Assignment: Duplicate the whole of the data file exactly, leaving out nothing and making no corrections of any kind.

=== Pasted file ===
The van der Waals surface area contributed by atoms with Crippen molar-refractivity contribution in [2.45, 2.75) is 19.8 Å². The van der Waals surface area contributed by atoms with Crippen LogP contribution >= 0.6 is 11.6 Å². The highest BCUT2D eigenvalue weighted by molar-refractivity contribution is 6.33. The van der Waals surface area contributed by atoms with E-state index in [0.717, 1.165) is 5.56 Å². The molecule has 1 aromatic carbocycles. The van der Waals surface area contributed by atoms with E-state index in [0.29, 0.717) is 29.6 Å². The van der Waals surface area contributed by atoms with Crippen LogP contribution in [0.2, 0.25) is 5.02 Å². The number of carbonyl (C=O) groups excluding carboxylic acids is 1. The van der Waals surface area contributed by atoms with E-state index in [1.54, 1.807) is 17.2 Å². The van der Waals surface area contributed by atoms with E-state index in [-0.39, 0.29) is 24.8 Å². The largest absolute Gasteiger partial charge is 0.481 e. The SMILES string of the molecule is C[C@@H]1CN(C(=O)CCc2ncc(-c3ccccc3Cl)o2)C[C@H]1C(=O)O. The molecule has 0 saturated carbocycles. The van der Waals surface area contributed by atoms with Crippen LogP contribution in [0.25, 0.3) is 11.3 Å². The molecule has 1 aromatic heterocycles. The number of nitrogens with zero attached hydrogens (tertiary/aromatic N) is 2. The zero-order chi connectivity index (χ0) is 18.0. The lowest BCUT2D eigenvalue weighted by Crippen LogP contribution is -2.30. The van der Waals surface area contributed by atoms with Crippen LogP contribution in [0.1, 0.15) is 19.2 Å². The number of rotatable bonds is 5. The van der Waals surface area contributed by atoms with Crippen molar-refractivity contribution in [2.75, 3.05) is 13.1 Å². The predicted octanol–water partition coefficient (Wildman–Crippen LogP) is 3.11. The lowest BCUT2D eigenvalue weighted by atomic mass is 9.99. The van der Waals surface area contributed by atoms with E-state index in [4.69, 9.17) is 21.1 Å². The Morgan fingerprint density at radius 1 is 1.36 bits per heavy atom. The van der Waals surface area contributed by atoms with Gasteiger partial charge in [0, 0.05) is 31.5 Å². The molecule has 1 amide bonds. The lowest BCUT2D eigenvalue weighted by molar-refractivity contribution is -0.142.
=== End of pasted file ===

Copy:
The van der Waals surface area contributed by atoms with Crippen molar-refractivity contribution in [2.45, 2.75) is 19.8 Å². The van der Waals surface area contributed by atoms with Crippen LogP contribution >= 0.6 is 11.6 Å². The highest BCUT2D eigenvalue weighted by molar-refractivity contribution is 6.33. The van der Waals surface area contributed by atoms with E-state index in [0.717, 1.165) is 5.56 Å². The molecule has 1 aromatic carbocycles. The van der Waals surface area contributed by atoms with E-state index in [0.29, 0.717) is 29.6 Å². The van der Waals surface area contributed by atoms with Crippen LogP contribution in [0.2, 0.25) is 5.02 Å². The number of carbonyl (C=O) groups excluding carboxylic acids is 1. The van der Waals surface area contributed by atoms with E-state index in [1.54, 1.807) is 17.2 Å². The van der Waals surface area contributed by atoms with E-state index in [-0.39, 0.29) is 24.8 Å². The largest absolute Gasteiger partial charge is 0.481 e. The SMILES string of the molecule is C[C@@H]1CN(C(=O)CCc2ncc(-c3ccccc3Cl)o2)C[C@H]1C(=O)O. The molecule has 0 saturated carbocycles. The van der Waals surface area contributed by atoms with Crippen LogP contribution in [0.25, 0.3) is 11.3 Å². The molecule has 1 aromatic heterocycles. The number of nitrogens with zero attached hydrogens (tertiary/aromatic N) is 2. The zero-order chi connectivity index (χ0) is 18.0. The lowest BCUT2D eigenvalue weighted by Crippen LogP contribution is -2.30. The van der Waals surface area contributed by atoms with Crippen LogP contribution in [0.1, 0.15) is 19.2 Å². The number of rotatable bonds is 5. The van der Waals surface area contributed by atoms with Crippen molar-refractivity contribution in [2.75, 3.05) is 13.1 Å². The predicted octanol–water partition coefficient (Wildman–Crippen LogP) is 3.11. The lowest BCUT2D eigenvalue weighted by atomic mass is 9.99. The van der Waals surface area contributed by atoms with E-state index in [4.69, 9.17) is 21.1 Å². The Morgan fingerprint density at radius 1 is 1.36 bits per heavy atom. The van der Waals surface area contributed by atoms with Gasteiger partial charge in [0, 0.05) is 31.5 Å². The molecule has 1 amide bonds. The lowest BCUT2D eigenvalue weighted by molar-refractivity contribution is -0.142.